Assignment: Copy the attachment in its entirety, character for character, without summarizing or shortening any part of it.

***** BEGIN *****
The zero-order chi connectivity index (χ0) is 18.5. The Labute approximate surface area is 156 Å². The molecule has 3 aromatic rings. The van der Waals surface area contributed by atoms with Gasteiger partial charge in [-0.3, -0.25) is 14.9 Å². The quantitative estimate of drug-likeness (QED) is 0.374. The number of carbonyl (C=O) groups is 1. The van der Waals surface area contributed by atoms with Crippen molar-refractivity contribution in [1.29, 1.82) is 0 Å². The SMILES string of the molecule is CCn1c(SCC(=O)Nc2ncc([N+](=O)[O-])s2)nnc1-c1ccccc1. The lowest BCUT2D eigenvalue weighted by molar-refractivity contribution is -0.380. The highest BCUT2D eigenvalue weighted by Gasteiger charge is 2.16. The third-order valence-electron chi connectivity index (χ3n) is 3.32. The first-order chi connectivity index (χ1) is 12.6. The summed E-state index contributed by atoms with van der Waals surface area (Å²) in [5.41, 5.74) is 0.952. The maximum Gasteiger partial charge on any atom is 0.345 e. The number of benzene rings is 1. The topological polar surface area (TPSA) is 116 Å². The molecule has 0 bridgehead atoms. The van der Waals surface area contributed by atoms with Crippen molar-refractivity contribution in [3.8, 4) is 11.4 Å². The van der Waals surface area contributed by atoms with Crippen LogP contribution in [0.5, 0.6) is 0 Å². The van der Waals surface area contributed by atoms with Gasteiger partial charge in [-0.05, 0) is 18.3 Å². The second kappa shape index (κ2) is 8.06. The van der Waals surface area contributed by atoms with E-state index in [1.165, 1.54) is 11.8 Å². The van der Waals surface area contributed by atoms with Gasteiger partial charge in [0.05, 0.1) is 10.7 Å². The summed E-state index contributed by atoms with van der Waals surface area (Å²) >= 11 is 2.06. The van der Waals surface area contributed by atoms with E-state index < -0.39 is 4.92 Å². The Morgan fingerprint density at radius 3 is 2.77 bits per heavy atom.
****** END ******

The zero-order chi connectivity index (χ0) is 18.5. The Labute approximate surface area is 156 Å². The molecule has 3 aromatic rings. The van der Waals surface area contributed by atoms with Gasteiger partial charge in [-0.3, -0.25) is 14.9 Å². The quantitative estimate of drug-likeness (QED) is 0.374. The number of carbonyl (C=O) groups is 1. The van der Waals surface area contributed by atoms with Crippen molar-refractivity contribution in [1.29, 1.82) is 0 Å². The SMILES string of the molecule is CCn1c(SCC(=O)Nc2ncc([N+](=O)[O-])s2)nnc1-c1ccccc1. The lowest BCUT2D eigenvalue weighted by molar-refractivity contribution is -0.380. The highest BCUT2D eigenvalue weighted by Gasteiger charge is 2.16. The third-order valence-electron chi connectivity index (χ3n) is 3.32. The first-order chi connectivity index (χ1) is 12.6. The summed E-state index contributed by atoms with van der Waals surface area (Å²) in [5.41, 5.74) is 0.952. The maximum Gasteiger partial charge on any atom is 0.345 e. The number of benzene rings is 1. The topological polar surface area (TPSA) is 116 Å². The molecule has 0 bridgehead atoms. The van der Waals surface area contributed by atoms with Crippen molar-refractivity contribution in [3.8, 4) is 11.4 Å². The van der Waals surface area contributed by atoms with Crippen LogP contribution in [0.5, 0.6) is 0 Å². The van der Waals surface area contributed by atoms with Gasteiger partial charge in [-0.05, 0) is 18.3 Å². The second kappa shape index (κ2) is 8.06. The van der Waals surface area contributed by atoms with E-state index in [1.165, 1.54) is 11.8 Å². The van der Waals surface area contributed by atoms with Gasteiger partial charge in [0.05, 0.1) is 10.7 Å². The summed E-state index contributed by atoms with van der Waals surface area (Å²) >= 11 is 2.06. The van der Waals surface area contributed by atoms with E-state index < -0.39 is 4.92 Å². The Morgan fingerprint density at radius 3 is 2.77 bits per heavy atom.